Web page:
As someone who has put up prize money & covered various FGC-related expenses out of his own pocket in the past (and will probably do so again in the future), I perfectly understand the value of a good pot bonus. Personally, I've never viewed it as a method of incentivizing anyone's involvement with an event. The idea of looking at it as dangling a carrot in front of a donkey seems disrespectful to community. For as long as I've been that guy slapping his money down on the barrel, it has always been about rewarding a community's dedication to their game. If they consistently (repeat: consistently) come out & support what you do, there really shouldn't be any apprehension to rewarding that loyalty from time to time. It builds an unflappable rapport between you & them and it promotes leveling up within the talent pool. That's never a bad thing...

Except when it totally is. There's a fine line between rewarding someone's commitment and outright bribing them to stay/get involved. I've been witness to both instances and the latter is either downright depressing at worst or blatantly transparent at best. What's sad is that, depending on the occasion, the blame can fall either party: either the community or the coordinator/organizer. Even worse, there are some instances where the fault lies with the company. I've seen events that catch the shaft because the respective community felt slighted over the most trivial things. Look, common sense dictates that you literally cannot have EVERY game at an event. As such, there are going to be times when your game of choice isn't on the menu. That doesn't mean anyone should boycott or slander said event. If it's not your cup of tea, don't attend & go on with your life. There is no need to rally against it because you claim disrespect. Doing so just makes everyone look bad.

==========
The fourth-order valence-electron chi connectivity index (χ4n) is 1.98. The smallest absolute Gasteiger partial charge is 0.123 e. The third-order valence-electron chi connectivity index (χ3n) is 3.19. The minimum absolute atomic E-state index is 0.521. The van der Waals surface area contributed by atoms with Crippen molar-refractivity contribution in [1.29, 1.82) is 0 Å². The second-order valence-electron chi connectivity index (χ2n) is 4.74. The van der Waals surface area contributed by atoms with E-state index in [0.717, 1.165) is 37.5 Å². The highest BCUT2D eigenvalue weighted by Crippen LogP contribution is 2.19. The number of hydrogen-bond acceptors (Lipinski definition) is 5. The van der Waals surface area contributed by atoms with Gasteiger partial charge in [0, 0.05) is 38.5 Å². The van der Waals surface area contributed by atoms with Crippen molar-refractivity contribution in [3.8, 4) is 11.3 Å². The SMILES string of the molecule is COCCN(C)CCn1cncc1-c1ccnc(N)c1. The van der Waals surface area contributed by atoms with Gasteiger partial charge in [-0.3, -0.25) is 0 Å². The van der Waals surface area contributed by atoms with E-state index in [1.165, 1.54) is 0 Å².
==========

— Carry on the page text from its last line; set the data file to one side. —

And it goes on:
On the other hand, if you're the one running the show, know your limits & your audience. Like I said earlier, use pot bonuses to reward dedication. Don't just throw money at an event & hope for the best. If you do, one of two things will happen: you'll either foster an atmosphere of greed by making it all about the money -OR- you're going to run headfirst into soul crushing disappointment the hot second you realize that what you thought was popularity ended up being nothing more than a flash in the pan because the price was right. Doesn't matter how long you've been at it, either. Once people start focusing only on them greenbacks, you're bound to derail yourself trying to keep up appearances. It doesn't end well for anyone involved because all you've done is fed into the worst indulgence of the community & they've shown their hand for being overtly materialistic. A lose-lose situation, plain & simple.